Al Davis: madman. Call him "prickly," "peripatetic," "nettlesome"—even "anachronistic throwback"—but the former Oakland Raiders owner who died today proves that "no great genius is without a requisite dose of madness," writes Len Pasquarelli on CBS Sports. He "rambled on disjointedly at public appearances," filed lawsuits against football, and so annoyed NFL loyalists that some campaigned against his inclusion in the Hall of Fame in 1992. "But, make no mistake, Davis was a genius."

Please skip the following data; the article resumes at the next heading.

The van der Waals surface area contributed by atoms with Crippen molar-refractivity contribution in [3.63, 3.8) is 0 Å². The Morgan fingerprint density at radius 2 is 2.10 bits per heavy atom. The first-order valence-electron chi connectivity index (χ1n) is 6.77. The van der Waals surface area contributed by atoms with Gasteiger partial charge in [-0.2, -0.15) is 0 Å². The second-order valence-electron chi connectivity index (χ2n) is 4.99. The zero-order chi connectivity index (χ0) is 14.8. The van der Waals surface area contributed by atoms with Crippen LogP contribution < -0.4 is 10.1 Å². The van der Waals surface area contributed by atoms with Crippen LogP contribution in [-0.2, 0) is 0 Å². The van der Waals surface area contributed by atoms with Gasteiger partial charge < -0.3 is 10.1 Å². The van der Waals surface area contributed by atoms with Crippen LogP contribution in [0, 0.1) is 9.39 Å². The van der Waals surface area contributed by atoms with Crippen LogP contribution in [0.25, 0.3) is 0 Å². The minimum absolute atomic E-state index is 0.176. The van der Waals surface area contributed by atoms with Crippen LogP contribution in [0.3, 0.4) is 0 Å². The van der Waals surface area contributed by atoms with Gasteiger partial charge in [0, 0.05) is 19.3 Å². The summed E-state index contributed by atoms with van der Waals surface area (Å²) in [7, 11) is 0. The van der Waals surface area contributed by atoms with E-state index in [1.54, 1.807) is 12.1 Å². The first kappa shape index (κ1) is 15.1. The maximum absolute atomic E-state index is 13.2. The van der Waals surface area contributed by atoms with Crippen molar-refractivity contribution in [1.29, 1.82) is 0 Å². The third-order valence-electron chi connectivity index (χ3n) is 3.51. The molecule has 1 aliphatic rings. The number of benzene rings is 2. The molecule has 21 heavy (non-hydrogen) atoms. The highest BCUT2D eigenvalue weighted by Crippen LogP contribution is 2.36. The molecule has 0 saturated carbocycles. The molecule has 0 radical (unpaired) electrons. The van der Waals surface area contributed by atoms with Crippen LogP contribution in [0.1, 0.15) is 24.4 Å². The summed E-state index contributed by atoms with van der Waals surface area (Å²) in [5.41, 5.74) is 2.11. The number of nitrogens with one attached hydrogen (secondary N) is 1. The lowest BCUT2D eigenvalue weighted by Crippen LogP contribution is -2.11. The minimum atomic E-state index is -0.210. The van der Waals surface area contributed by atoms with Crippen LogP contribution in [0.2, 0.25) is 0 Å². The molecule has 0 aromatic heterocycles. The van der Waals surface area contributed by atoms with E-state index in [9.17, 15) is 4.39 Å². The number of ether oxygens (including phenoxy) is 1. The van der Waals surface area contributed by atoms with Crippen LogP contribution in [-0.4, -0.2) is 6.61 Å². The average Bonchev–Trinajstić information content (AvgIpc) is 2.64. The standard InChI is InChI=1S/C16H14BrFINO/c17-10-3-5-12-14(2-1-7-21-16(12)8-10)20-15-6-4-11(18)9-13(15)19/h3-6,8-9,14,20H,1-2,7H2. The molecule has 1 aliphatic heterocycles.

"He essentially forced the AFL-NFL merger," writes Pasquarelli. He also hired the first black coach of the modern era, the first Latino, and made a woman the Raiders' CEO. And he imperiously ran a team that snagged 15 division titles, four conference championships, and three Super Bowls. "Given that the Raiders haven't posted a winning season since 2002 ... it's easy to ridicule Davis' encompassing grip over the team." But Davis "always thought that he knew best"—even when the madness of his reign had outshone its brilliance.